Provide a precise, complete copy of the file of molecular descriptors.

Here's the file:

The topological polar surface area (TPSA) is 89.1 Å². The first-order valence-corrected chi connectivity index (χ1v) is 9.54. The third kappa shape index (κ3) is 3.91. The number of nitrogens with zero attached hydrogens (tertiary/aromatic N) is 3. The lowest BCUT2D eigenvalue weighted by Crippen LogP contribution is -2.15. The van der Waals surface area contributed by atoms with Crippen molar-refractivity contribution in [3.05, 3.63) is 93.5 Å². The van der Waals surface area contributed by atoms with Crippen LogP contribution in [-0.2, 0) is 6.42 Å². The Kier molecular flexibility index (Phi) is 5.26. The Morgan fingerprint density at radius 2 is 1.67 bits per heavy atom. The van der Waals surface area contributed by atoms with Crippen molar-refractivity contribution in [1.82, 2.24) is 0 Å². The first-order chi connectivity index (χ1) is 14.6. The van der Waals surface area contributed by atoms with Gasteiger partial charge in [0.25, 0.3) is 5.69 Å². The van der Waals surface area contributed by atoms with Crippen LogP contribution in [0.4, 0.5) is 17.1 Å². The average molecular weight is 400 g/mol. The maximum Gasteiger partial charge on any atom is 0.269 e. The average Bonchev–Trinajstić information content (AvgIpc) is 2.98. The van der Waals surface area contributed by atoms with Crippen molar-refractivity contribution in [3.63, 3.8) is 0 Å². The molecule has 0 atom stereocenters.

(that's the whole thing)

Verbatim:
The topological polar surface area (TPSA) is 89.1 Å². The first-order valence-corrected chi connectivity index (χ1v) is 9.54. The third kappa shape index (κ3) is 3.91. The number of nitrogens with zero attached hydrogens (tertiary/aromatic N) is 3. The lowest BCUT2D eigenvalue weighted by Crippen LogP contribution is -2.15. The van der Waals surface area contributed by atoms with Crippen molar-refractivity contribution in [3.05, 3.63) is 93.5 Å². The van der Waals surface area contributed by atoms with Crippen LogP contribution in [-0.2, 0) is 6.42 Å². The Kier molecular flexibility index (Phi) is 5.26. The Morgan fingerprint density at radius 2 is 1.67 bits per heavy atom. The van der Waals surface area contributed by atoms with Crippen molar-refractivity contribution in [1.82, 2.24) is 0 Å². The first-order chi connectivity index (χ1) is 14.6. The van der Waals surface area contributed by atoms with Gasteiger partial charge in [0.25, 0.3) is 5.69 Å². The van der Waals surface area contributed by atoms with Crippen LogP contribution in [0.4, 0.5) is 17.1 Å². The average molecular weight is 400 g/mol. The maximum Gasteiger partial charge on any atom is 0.269 e. The average Bonchev–Trinajstić information content (AvgIpc) is 2.98. The van der Waals surface area contributed by atoms with Crippen molar-refractivity contribution in [3.63, 3.8) is 0 Å². The molecule has 0 atom stereocenters.